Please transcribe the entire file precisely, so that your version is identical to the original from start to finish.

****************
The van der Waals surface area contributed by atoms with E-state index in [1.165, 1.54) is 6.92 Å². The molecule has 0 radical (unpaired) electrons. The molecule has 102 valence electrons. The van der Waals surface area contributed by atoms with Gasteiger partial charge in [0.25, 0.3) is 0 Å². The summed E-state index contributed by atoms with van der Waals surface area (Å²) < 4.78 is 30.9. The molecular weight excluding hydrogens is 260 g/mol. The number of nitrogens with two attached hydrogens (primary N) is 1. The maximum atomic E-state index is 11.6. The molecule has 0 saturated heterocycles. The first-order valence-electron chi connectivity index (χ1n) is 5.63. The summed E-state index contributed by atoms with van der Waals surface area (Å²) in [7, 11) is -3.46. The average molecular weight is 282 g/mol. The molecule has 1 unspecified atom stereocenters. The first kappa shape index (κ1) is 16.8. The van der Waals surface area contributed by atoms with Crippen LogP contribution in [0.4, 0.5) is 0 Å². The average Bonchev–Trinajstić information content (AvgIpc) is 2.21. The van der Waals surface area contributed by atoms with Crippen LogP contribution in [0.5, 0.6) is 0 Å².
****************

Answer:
The van der Waals surface area contributed by atoms with E-state index in [1.165, 1.54) is 6.92 Å². The molecule has 0 radical (unpaired) electrons. The molecule has 102 valence electrons. The van der Waals surface area contributed by atoms with Gasteiger partial charge in [0.25, 0.3) is 0 Å². The summed E-state index contributed by atoms with van der Waals surface area (Å²) < 4.78 is 30.9. The molecular weight excluding hydrogens is 260 g/mol. The number of nitrogens with two attached hydrogens (primary N) is 1. The maximum atomic E-state index is 11.6. The molecule has 0 saturated heterocycles. The first-order valence-electron chi connectivity index (χ1n) is 5.63. The summed E-state index contributed by atoms with van der Waals surface area (Å²) in [7, 11) is -3.46. The average molecular weight is 282 g/mol. The molecule has 1 unspecified atom stereocenters. The first kappa shape index (κ1) is 16.8. The van der Waals surface area contributed by atoms with Crippen LogP contribution in [0.4, 0.5) is 0 Å². The average Bonchev–Trinajstić information content (AvgIpc) is 2.21. The van der Waals surface area contributed by atoms with Crippen LogP contribution in [0.5, 0.6) is 0 Å².